Chewing Gum: A Habit to Stick with?

Chewing Gum: A Habit to Stick with?

Chewing gum is a multi-million dollar industry and an everyday activity for many people worldwide. It is linked to relaxation, increased attention and improvements in dental health. However, many see it as an unpleasant habit, a source of litter and a social faux pas at times. Chewing gum has a range of uses these days. Let's go through some of these and see if they have any merit, or if this product and its supposed roles in health and wellbeing really aren't to be swallowed.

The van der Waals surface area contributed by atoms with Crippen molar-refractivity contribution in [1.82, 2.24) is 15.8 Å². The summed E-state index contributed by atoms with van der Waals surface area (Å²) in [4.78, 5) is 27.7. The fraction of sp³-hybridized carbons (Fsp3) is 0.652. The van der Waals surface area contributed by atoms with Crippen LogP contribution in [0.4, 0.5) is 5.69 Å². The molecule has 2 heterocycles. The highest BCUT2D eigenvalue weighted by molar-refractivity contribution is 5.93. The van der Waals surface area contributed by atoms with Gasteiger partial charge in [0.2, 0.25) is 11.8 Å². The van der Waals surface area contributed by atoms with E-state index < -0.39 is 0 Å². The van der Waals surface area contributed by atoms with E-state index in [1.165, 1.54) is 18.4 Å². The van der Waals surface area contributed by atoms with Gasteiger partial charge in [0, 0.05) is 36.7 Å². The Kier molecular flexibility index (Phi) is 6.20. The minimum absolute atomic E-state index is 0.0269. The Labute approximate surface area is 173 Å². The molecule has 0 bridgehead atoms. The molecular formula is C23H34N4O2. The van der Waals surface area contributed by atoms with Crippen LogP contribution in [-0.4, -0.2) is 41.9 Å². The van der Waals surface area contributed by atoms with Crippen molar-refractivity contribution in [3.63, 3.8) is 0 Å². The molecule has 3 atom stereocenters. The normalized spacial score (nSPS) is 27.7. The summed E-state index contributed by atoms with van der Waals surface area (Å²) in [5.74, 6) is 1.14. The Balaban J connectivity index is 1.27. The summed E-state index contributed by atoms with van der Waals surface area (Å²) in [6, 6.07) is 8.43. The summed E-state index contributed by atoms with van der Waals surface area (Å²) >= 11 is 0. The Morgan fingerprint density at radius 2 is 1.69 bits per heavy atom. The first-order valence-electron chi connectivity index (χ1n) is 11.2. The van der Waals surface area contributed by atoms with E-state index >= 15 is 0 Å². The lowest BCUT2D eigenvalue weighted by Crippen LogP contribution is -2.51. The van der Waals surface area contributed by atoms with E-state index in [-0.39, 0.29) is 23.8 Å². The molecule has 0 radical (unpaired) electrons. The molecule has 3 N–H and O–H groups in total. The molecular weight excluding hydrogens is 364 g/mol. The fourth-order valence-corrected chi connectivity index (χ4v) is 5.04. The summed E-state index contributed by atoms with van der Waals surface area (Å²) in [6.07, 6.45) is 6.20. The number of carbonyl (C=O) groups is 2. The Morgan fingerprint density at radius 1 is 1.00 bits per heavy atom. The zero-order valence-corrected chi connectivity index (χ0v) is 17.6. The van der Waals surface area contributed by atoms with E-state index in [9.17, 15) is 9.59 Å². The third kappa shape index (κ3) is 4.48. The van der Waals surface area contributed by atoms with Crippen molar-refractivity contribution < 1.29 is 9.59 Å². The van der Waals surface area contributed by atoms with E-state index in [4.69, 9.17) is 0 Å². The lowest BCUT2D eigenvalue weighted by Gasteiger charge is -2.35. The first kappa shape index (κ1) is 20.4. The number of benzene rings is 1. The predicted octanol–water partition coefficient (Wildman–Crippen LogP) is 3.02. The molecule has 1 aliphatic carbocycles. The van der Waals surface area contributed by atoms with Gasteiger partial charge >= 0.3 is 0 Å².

Chewing gum is globally marketed as an aid to dental hygiene, to prevent cavities, and reduce or eliminate gum disease and other conditions affecting the mouth or teeth. It is thought to enhance natural salivary defences that act to reduce the effect of acidic foodstuffs on teeth1. A recent study of gum disease found that chewing sugar-free gum significantly reduced plaque and gum bleeding compared to normal gum in the absence of regular tooth-cleaning, but not in comparison with brushing2. However, a review of several hundred studies concluded that the chewing of sugar-free gum in combination with brushing had a small significant effect on plaque, but had none on gum disease, and had no effect as an alternative to brushing3.  On the other hand, some research has found that gum-chewing is associated with some improvement in halitosis (bad breath)4.